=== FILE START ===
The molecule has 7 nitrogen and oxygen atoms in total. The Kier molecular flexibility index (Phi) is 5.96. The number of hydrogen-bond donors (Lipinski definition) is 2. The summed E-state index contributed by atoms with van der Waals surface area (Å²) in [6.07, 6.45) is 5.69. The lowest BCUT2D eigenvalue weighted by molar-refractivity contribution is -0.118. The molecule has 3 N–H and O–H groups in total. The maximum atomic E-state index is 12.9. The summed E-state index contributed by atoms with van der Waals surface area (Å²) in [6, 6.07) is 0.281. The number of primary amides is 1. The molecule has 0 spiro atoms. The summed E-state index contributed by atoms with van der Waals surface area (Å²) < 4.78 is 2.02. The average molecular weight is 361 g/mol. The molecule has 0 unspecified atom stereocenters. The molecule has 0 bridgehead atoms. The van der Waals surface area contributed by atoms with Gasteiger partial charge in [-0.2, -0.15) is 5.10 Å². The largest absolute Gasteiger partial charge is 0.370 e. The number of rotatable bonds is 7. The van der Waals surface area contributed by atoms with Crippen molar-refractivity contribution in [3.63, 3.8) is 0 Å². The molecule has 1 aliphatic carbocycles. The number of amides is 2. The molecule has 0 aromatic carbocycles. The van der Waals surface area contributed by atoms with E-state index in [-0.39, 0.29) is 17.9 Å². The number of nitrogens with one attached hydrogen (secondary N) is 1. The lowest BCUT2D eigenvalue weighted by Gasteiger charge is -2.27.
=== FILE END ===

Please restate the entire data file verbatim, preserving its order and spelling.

The molecule has 7 nitrogen and oxygen atoms in total. The Kier molecular flexibility index (Phi) is 5.96. The number of hydrogen-bond donors (Lipinski definition) is 2. The summed E-state index contributed by atoms with van der Waals surface area (Å²) in [6.07, 6.45) is 5.69. The lowest BCUT2D eigenvalue weighted by molar-refractivity contribution is -0.118. The molecule has 3 N–H and O–H groups in total. The maximum atomic E-state index is 12.9. The summed E-state index contributed by atoms with van der Waals surface area (Å²) in [6, 6.07) is 0.281. The number of primary amides is 1. The molecule has 0 spiro atoms. The summed E-state index contributed by atoms with van der Waals surface area (Å²) < 4.78 is 2.02. The average molecular weight is 361 g/mol. The molecule has 0 unspecified atom stereocenters. The molecule has 0 bridgehead atoms. The van der Waals surface area contributed by atoms with Gasteiger partial charge in [-0.2, -0.15) is 5.10 Å². The largest absolute Gasteiger partial charge is 0.370 e. The number of rotatable bonds is 7. The van der Waals surface area contributed by atoms with Crippen molar-refractivity contribution in [3.63, 3.8) is 0 Å². The molecule has 1 aliphatic carbocycles. The number of amides is 2. The molecule has 0 aromatic carbocycles. The van der Waals surface area contributed by atoms with E-state index in [-0.39, 0.29) is 17.9 Å². The number of nitrogens with one attached hydrogen (secondary N) is 1. The lowest BCUT2D eigenvalue weighted by Gasteiger charge is -2.27.